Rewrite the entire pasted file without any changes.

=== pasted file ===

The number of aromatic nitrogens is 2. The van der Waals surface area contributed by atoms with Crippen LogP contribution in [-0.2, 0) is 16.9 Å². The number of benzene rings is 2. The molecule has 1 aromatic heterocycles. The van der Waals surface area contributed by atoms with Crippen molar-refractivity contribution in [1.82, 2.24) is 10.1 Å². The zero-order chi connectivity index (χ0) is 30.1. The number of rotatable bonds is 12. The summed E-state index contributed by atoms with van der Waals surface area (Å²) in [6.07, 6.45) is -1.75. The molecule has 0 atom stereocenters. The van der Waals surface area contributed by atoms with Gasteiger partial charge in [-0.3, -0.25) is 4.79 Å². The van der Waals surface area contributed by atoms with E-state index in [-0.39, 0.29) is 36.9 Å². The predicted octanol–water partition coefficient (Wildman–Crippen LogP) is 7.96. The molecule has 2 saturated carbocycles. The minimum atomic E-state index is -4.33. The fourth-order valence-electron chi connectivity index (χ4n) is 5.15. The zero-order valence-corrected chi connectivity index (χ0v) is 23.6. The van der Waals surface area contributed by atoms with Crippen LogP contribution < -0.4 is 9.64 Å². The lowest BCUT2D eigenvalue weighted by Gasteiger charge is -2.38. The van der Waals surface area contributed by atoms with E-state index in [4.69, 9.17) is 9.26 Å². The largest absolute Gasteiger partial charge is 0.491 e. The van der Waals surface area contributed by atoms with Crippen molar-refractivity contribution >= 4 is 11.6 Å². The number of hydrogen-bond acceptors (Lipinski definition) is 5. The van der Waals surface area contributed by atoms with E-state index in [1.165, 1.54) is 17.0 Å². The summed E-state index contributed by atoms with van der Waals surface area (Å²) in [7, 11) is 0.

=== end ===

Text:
The number of aromatic nitrogens is 2. The van der Waals surface area contributed by atoms with Crippen LogP contribution in [-0.2, 0) is 16.9 Å². The number of benzene rings is 2. The molecule has 1 aromatic heterocycles. The van der Waals surface area contributed by atoms with Crippen molar-refractivity contribution in [1.82, 2.24) is 10.1 Å². The zero-order chi connectivity index (χ0) is 30.1. The number of rotatable bonds is 12. The summed E-state index contributed by atoms with van der Waals surface area (Å²) in [6.07, 6.45) is -1.75. The molecule has 0 atom stereocenters. The van der Waals surface area contributed by atoms with Gasteiger partial charge in [-0.3, -0.25) is 4.79 Å². The van der Waals surface area contributed by atoms with E-state index in [-0.39, 0.29) is 36.9 Å². The predicted octanol–water partition coefficient (Wildman–Crippen LogP) is 7.96. The molecule has 2 saturated carbocycles. The minimum atomic E-state index is -4.33. The fourth-order valence-electron chi connectivity index (χ4n) is 5.15. The zero-order valence-corrected chi connectivity index (χ0v) is 23.6. The van der Waals surface area contributed by atoms with Crippen LogP contribution < -0.4 is 9.64 Å². The lowest BCUT2D eigenvalue weighted by Gasteiger charge is -2.38. The van der Waals surface area contributed by atoms with E-state index in [4.69, 9.17) is 9.26 Å². The largest absolute Gasteiger partial charge is 0.491 e. The van der Waals surface area contributed by atoms with Crippen molar-refractivity contribution >= 4 is 11.6 Å². The number of hydrogen-bond acceptors (Lipinski definition) is 5. The van der Waals surface area contributed by atoms with E-state index in [1.165, 1.54) is 17.0 Å². The summed E-state index contributed by atoms with van der Waals surface area (Å²) in [7, 11) is 0.